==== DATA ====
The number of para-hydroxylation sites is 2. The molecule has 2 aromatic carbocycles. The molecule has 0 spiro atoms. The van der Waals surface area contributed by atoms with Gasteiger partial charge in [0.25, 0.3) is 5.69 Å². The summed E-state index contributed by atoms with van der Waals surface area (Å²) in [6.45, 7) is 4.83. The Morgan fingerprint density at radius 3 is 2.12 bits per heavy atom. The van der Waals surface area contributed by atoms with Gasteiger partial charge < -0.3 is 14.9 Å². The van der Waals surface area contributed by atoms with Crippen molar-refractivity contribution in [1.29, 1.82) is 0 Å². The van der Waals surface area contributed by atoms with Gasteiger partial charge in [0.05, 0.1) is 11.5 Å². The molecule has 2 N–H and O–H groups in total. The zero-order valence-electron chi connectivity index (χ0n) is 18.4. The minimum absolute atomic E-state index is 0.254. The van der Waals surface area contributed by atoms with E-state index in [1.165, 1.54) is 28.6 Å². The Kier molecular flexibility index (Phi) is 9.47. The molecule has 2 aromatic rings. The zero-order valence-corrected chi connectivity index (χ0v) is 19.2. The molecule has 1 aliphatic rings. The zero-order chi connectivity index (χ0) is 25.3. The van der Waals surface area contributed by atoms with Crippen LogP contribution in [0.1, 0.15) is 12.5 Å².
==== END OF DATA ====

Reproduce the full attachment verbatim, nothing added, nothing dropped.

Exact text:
The number of para-hydroxylation sites is 2. The molecule has 2 aromatic carbocycles. The molecule has 0 spiro atoms. The van der Waals surface area contributed by atoms with Gasteiger partial charge in [0.25, 0.3) is 5.69 Å². The summed E-state index contributed by atoms with van der Waals surface area (Å²) in [6.45, 7) is 4.83. The Morgan fingerprint density at radius 3 is 2.12 bits per heavy atom. The van der Waals surface area contributed by atoms with Gasteiger partial charge < -0.3 is 14.9 Å². The van der Waals surface area contributed by atoms with Crippen molar-refractivity contribution in [1.29, 1.82) is 0 Å². The van der Waals surface area contributed by atoms with Gasteiger partial charge in [0.05, 0.1) is 11.5 Å². The molecule has 2 N–H and O–H groups in total. The zero-order valence-electron chi connectivity index (χ0n) is 18.4. The minimum absolute atomic E-state index is 0.254. The van der Waals surface area contributed by atoms with E-state index in [1.165, 1.54) is 28.6 Å². The Kier molecular flexibility index (Phi) is 9.47. The molecule has 2 aromatic rings. The zero-order valence-corrected chi connectivity index (χ0v) is 19.2. The molecule has 1 aliphatic rings. The zero-order chi connectivity index (χ0) is 25.3. The van der Waals surface area contributed by atoms with Crippen LogP contribution in [0.1, 0.15) is 12.5 Å².